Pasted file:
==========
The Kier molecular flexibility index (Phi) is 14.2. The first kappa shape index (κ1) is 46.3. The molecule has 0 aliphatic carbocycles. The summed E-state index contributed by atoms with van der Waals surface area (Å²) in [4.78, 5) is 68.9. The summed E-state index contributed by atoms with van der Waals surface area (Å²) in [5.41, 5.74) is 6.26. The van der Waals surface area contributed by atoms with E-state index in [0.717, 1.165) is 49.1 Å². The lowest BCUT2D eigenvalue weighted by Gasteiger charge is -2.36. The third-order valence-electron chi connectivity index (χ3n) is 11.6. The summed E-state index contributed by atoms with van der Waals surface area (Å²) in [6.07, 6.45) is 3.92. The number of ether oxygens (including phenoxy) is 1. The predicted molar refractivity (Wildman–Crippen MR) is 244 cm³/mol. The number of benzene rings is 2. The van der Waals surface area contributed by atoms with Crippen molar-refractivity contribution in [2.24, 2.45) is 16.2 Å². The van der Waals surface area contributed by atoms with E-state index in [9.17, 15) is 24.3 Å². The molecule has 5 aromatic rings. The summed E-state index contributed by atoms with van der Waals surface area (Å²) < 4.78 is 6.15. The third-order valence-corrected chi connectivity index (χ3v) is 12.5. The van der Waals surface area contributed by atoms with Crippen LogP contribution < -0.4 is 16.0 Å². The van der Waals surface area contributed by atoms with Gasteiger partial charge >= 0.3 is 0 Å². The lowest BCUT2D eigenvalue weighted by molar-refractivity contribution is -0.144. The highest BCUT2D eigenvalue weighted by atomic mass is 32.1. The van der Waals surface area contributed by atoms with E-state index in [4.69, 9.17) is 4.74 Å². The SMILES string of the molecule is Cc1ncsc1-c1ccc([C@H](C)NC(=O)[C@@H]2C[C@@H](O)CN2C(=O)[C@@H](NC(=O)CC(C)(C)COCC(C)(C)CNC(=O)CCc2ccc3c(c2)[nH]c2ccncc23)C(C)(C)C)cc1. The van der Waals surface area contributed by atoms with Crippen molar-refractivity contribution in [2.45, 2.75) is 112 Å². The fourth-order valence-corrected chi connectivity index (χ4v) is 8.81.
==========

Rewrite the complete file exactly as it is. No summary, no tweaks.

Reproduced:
The Kier molecular flexibility index (Phi) is 14.2. The first kappa shape index (κ1) is 46.3. The molecule has 0 aliphatic carbocycles. The summed E-state index contributed by atoms with van der Waals surface area (Å²) in [4.78, 5) is 68.9. The summed E-state index contributed by atoms with van der Waals surface area (Å²) in [5.41, 5.74) is 6.26. The van der Waals surface area contributed by atoms with E-state index in [0.717, 1.165) is 49.1 Å². The lowest BCUT2D eigenvalue weighted by Gasteiger charge is -2.36. The third-order valence-electron chi connectivity index (χ3n) is 11.6. The summed E-state index contributed by atoms with van der Waals surface area (Å²) in [6.07, 6.45) is 3.92. The number of ether oxygens (including phenoxy) is 1. The predicted molar refractivity (Wildman–Crippen MR) is 244 cm³/mol. The number of benzene rings is 2. The van der Waals surface area contributed by atoms with Crippen molar-refractivity contribution in [2.24, 2.45) is 16.2 Å². The van der Waals surface area contributed by atoms with E-state index in [9.17, 15) is 24.3 Å². The molecule has 5 aromatic rings. The summed E-state index contributed by atoms with van der Waals surface area (Å²) < 4.78 is 6.15. The third-order valence-corrected chi connectivity index (χ3v) is 12.5. The van der Waals surface area contributed by atoms with Crippen LogP contribution < -0.4 is 16.0 Å². The van der Waals surface area contributed by atoms with Gasteiger partial charge >= 0.3 is 0 Å². The lowest BCUT2D eigenvalue weighted by molar-refractivity contribution is -0.144. The highest BCUT2D eigenvalue weighted by atomic mass is 32.1. The van der Waals surface area contributed by atoms with E-state index in [4.69, 9.17) is 4.74 Å². The SMILES string of the molecule is Cc1ncsc1-c1ccc([C@H](C)NC(=O)[C@@H]2C[C@@H](O)CN2C(=O)[C@@H](NC(=O)CC(C)(C)COCC(C)(C)CNC(=O)CCc2ccc3c(c2)[nH]c2ccncc23)C(C)(C)C)cc1. The van der Waals surface area contributed by atoms with Crippen molar-refractivity contribution in [2.45, 2.75) is 112 Å². The fourth-order valence-corrected chi connectivity index (χ4v) is 8.81.